Kansas Abortion Bill Would Impose Sweeping Restrictions
Kansas lawmakers have been given six days to consider one of the most sweeping state anti-abortion bills to be introduced.
A Kansas House committee is scheduled to take up a bill Wednesday that would exempt doctors from malpractice suits if they withheld medical information to prevent an abortion. The measure would also take away tax credits for abortion providers, remove tax deductions for the purchase of abortion-related insurance coverage and require women to hear the fetal heartbeat. The bill includes several provisions, which passed in other states and now face federal lawsuits. The bill would also require women be told about potential breast cancer risks from abortions, even though medical experts discount such a connection.
"This is the largest and most sweeping overhaul we've seen to date," said Sarah Gillooly, public affairs manager for Planned Parenthood of Kansas, a women's health care provider that provides abortion services in some clinics.
Among the most contested provisions of the bill is the section that would exempt a doctor from a medical malpractice suit if a woman claims the physician withheld information about potential birth defects to prevent her from having an abortion. In addition, a woman would not be able to sue if she suffers health damage from a pregnancy as a result of information withheld from her to prevent an abortion. A wrongful death suit could still be filed, however, if the mother died.
The bill includes provisions similar to those found in other state laws now facing federal lawsuits, including Texas' requirement that the mother hear the fetal heartbeat, and Oklahoma's mandate that mothers be told about a potential risk of breast cancer with an abortion. It also would replicate Arizona's provision prohibiting tax deductions for abortion-related groups
The breast cancer warning requirement has been the subject of much debate, since members of the medical community have disproved a link between abortions and an increased risk of breast cancer.
One moderate Republican legislator in Kansas has come out against this aspect of the measure. "An abortion does not cause breast cancer," said state Rep. Barbara Bollier (R-Mission Hills), a retired anesthesiologist.
With language stating that anesthesia is administered to fetuses during surgery and indicating that an unborn child feels pain, the Kansas bills calls for making 20 weeks the latest time for having an abortion, a decline from the 21-week point adopted last year. Bollier said she has professional objections to this requirement, saying that medical reports show that a fetus does not feel pain until 25 to 30 weeks and that the anesthesia is administered to prevent a rapid fetal heartbeat, which she said arises as a reflex to external stimulation.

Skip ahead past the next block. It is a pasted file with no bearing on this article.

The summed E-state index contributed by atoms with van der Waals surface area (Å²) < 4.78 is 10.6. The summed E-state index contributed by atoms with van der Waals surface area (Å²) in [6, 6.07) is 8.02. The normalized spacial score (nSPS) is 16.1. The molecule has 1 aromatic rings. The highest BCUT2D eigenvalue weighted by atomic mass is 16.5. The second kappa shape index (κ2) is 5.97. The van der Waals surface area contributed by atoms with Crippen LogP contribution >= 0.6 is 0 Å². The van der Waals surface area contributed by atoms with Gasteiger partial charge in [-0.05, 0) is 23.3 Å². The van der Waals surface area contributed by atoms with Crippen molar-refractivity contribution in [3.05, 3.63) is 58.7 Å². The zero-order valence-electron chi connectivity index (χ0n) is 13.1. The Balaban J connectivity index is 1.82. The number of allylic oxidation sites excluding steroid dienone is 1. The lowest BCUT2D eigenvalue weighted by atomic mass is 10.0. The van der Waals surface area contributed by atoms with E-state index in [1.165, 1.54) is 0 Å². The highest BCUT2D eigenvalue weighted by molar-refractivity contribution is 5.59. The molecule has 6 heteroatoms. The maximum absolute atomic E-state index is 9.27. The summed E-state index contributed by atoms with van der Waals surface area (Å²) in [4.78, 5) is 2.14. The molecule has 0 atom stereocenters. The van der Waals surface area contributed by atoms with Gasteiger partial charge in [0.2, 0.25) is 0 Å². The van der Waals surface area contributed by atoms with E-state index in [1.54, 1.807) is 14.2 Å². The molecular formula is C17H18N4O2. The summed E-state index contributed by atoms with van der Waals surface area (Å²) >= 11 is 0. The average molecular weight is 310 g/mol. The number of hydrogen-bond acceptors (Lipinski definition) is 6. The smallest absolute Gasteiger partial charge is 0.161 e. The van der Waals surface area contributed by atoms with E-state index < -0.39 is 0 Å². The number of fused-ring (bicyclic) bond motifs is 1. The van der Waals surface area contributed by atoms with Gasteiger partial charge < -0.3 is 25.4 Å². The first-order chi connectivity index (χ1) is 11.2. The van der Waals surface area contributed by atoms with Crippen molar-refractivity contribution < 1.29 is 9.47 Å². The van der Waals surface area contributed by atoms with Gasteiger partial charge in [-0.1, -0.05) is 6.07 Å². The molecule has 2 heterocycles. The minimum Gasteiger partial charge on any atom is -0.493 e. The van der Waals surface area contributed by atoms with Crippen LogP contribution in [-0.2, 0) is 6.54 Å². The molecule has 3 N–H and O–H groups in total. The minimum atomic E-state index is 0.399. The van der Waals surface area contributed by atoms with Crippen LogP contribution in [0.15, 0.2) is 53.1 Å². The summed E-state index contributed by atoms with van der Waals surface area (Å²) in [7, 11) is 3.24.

The bill also includes a provision to stop tax deductions for health savings accounts that include the purchase of abortion insurance coverage. "They are trying to keep women from buying these policies; it will hurt poor women," Bollier said.
The proposed legislation is listed as having been sponsored by a committee, a common practice in the Kansas legislature. In this case, the sponsor is the state's House Federal and State Affairs Committee.
Bollier and state Rep. Sean Gatewood (D-Topeka) said that state Rep. Lance Kinzer (R-Olathe), a vocal abortion opponent, is the driving force behind the legislation. Kinzer did not return several calls.
Gatewood believes that Kinzer had help in shaping the proposal. "I have a feeling that the governor and senior legislators have had input on this bill," he said.
Republican Gov. Sam Brownback has not indicated his position on the bill but previously has said he is willing to sign anti-abortion bills. Brownback's spokesman did not return a call for comment.
Lawmakers were informed of its existence last Thursday, six days before the scheduled committee meeting.
Planned Parenthood's Gillooly said that she and other advocates are trying to dissect the complex bill and determine a plan of counterattack. Bill opponents concede the measure will likely pass the conservative-leaning House and that their chance to fight the measure may rest with the moderate Republican-led Senate. Senate GOP moderates are facing conservative opponents in the August primary. Bollier hopes that the Senate divides the bill into sections to make it easier to strike down certain portions while still allowing some of the educational components to remain.
The House GOP's priorities are "out of line" in introducing this bill, Gatewood said, noting that other large-scale legislative issues are pending, including education spending, pension reform, Medicaid and redistricting measures as well as an overhaul of the state tax code. Legislators have too much on their plates without the abortion proposal, he said, adding that Democrats would rather the legislative focus not shift to the abortion debate.
"We are used to seeing large abortion bills; last year we saw some pretty sweeping changes to the abortion laws," Gatewood said. "I have not seen anything this complex before. Only having less than a week to get my brain wrapped around it is a little much."
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